|Publication number||US3795239 A|
|Publication date||5 Mar 1974|
|Filing date||2 Sep 1971|
|Priority date||1 Oct 1970|
|Also published as||CA1008931A, CA1008931A1, DE2145400A1, DE2145400B2, DE2145400C3, USRE31440|
|Publication number||US 3795239 A, US 3795239A, US-A-3795239, US3795239 A, US3795239A|
|Inventors||Patrick Eberhard, Konrad Hammacher, Wolfgang Mindt|
|Original Assignee||Hoffmann La Roche|
|Export Citation||BiBTeX, EndNote, RefMan|
|Patent Citations (8), Referenced by (49), Classifications (13), Legal Events (1)|
|External Links: USPTO, USPTO Assignment, Espacenet|
United States Patent [1 1 Eberhard et al.
1 1 'Mar. 5, 1974 1 ELECTROCHEMICAL ELECTRODE WITH HEATING MEANS [751 lnventors: Patrick Eberhard, Basel; Konrad Hammacher, Kaiseraugst; Wolfgang Mindt, Therwill, all of Switzerland  Assignee: Hoffmann-La Roche Inc., Nutley,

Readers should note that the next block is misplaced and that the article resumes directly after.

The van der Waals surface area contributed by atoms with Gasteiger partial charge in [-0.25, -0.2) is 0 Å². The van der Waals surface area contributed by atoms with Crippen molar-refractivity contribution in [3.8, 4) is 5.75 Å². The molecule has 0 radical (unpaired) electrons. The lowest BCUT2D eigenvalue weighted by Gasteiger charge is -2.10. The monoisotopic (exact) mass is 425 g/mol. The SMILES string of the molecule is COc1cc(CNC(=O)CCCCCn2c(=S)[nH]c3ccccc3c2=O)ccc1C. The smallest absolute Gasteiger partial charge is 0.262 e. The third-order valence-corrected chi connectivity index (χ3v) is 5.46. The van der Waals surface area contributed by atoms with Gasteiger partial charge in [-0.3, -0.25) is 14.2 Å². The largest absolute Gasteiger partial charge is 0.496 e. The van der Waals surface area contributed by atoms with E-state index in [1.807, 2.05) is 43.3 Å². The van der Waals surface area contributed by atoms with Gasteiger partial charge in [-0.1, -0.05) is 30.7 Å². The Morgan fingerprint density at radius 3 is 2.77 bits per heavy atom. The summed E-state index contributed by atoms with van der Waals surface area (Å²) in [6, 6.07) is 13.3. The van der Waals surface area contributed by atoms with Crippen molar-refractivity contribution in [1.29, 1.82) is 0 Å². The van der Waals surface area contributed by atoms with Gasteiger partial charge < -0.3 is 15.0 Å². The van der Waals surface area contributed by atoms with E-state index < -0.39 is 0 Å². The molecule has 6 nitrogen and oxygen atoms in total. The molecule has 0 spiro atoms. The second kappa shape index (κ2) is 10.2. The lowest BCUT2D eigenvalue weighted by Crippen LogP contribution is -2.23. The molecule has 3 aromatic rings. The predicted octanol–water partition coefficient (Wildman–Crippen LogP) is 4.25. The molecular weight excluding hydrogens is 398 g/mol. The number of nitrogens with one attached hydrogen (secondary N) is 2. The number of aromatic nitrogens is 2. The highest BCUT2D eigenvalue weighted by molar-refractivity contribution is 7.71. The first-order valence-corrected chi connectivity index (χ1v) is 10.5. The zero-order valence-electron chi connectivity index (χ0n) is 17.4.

221 Filed: Sept. 2, 1971 21 Appl.No.: 177,231
301 Foreign Application Priority Data Oct. 1, 1970 Switzerland 14544/70  US. Cl 128/2 E, l28/2.1 E, 204/195 B, 204/195 P  Int. Cl....; A6111 5/00  FieldEof Search 128/2 E, 2.1 E, 399, 303.1; 324/30 R; 204/195 B, 195 P  References Cited UNITED STATES PATENTS 3,325,378 6/1967 Greene e t al...'.; 204 1951 x 3,659,586 5/1972 Johns ct a1. 128/2 E 3,664,178 5/1972 Spergel ct al.
3,507,283 4/1970 Thomas, Jr.
3,468,781 9/1969 Luccro 3,000,805 9/1961 Carritt ct a1 3,357,910 12/1967 Shillcr Vincent 128/2 E X Primary Examiner-Kyle L. Howell Attorney, Agent, or FirmSamuel L. Welt; Bernard S. Leon [57 ABSTRACT 8 Claims, 3 Drawing Figures PAIENIE R' SIQH m mm m w m 13 5 m a vvwme Q v, n 2MB m w 2/ m\ A n W L H WW G. F G 1 F m [CURRENT SOURCE ELECTROCHEMICAL ELECTRODE WITH HEATING MEANS BACKGROUND OF THE INVENTION 1. Field of the Invention The invention is concerned with an electrode arrangement suitable for bloodless measurements in connection with the concentration or the partial pressure of a gas in the blood.